I recently came back from a week in London and was reminded about how much I love the culture, city, and the Brits. But I was also reminded about a few things that annoy me. London is a very trend-conscious city. It only takes a few days on the street, public transport, and walking by a few shop windows to know what is in fashion, because almost everyone follows trends. One trend I noticed all over London was fur – mostly cheap, ugly, tacky, fake fur. The British are total hypocrites when it comes to fur, here’s why.
1. They wear tons of fake fur. There are very, very little topics that PETA and I will agree on, however one thing they do say is that the wearing of fake fur promotes both fake and real fur fashion trends, and therefore should not be done. I will agree with this, because most people do not have the eye to spot a real from a fake, and if they see fur (real or fake) all over the shops and streets, they will probably buy it. Britain – if you don’t like fur, then don’t wear it and for god’s sake stop wearing that cheap, tacky ugly fake fur made from petroleum products that are infinitely worse for the environment than a mink coat.
2. They buy tons of cheap fashion. I mentioned above that London is a very trendy city, and the reason why it can be so is that fast fashion is everywhere and is very, very cheap. The hypocrisy is staggering. Here’s a nation of so-called animal lovers who get in a tizzy the moment they hear the word “fur”, but will buy bags of cheap clothing made in countries with little or no workers’ rights, and will wear said clothing twice and then dump it into a landfill. In the long run, this is doing far more damage to the environment and its inhabitants than the fur industry. Get your priorities straight.
3. They claim to love animals but don’t take care of the people. While we are on the subject, why is it that the British seem to be the first on the “animal rights” bandwagon, yet each local high street is lined with charity shops to raise money for the old? What does it say about a country that cares more about dogs than they do pensioners? In my ten years in England, I was constantly shocked about the number of charities that support old people – which implied that their families were not taking care of them. It is really sad. And today I read this in The Guardian: “Nearly half-a-million Britons are reported to have been driven to food banks in the first half of this year, and yet this is one of the most prosperous nations that has ever existed.” A nation of animal-lovers, indeed, who don’t really seem to put much effort into caring for the needy humans that populate it.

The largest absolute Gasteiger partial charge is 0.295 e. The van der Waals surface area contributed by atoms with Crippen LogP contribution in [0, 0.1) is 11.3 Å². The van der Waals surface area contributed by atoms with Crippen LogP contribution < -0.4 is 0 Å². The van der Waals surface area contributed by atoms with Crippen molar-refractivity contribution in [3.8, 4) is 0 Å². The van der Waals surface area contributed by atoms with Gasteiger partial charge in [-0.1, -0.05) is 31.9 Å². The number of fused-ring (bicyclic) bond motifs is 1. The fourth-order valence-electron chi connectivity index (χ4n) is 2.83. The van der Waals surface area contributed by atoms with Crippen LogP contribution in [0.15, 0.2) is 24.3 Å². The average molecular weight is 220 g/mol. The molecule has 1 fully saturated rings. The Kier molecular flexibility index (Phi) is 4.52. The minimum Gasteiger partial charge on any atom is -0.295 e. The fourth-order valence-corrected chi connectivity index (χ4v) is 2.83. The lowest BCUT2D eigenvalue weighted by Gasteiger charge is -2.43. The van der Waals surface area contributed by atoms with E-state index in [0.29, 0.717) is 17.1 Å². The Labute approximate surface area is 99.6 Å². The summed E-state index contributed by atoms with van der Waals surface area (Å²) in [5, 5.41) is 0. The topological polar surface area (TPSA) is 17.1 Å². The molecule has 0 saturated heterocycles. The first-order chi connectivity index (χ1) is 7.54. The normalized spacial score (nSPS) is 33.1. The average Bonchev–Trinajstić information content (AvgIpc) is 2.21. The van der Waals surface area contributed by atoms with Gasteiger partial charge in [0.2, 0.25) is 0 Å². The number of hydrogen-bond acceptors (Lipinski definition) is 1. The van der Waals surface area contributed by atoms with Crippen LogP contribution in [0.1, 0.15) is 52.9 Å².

4. The media lies about fur. I hate to cite the Daily Mail as an example of media because it should more likely be referred to as paper one can use to start a fire or to let a puppy pee on, but they are also a prime example of a newspaper whose stance against fur is full of hypocrisy. They frequently post sensationalist anti-fur articles, but in their tacky celebrity coverage, they refer to fur as fake fur. These photos of Jerry Hall in a “faux-fur trimmed coat” are a joke. That is not faux fur – Jerry Hall has a bit more class (and money) than that. Her coat is lined in real fur.
5. The retailers lie about fur. Harrods is the only one of the British department stores whose has a pro-fur policy – the rest state they do not sell fur. But guess what? The people who are actually spending tons of money in those stores actually want to buy fur. And guess what? Most of the high end designer brands sold in the department stores also feature fur in their collections. While none of the “anti-fur” department stores have fur departments, they’ve been known to sell a handbag here, an accessory there – that contains a real fur trim. And what happens if you ask them what it is made of? The sales people will lie and say it is fake.
I’m all for being a nation of animal-lovers, but quit the hypocrisy and consider the big picture. We all need to wear clothes, and by choosing fake fur or cheap fast fashion you aren’t necessarily buying smarter or more ethical than buying fur. And if the Brits spent one tenth of the resources spend on “protecting” animals on protecting the old and the poor, I’m sure it would be a much better place to live.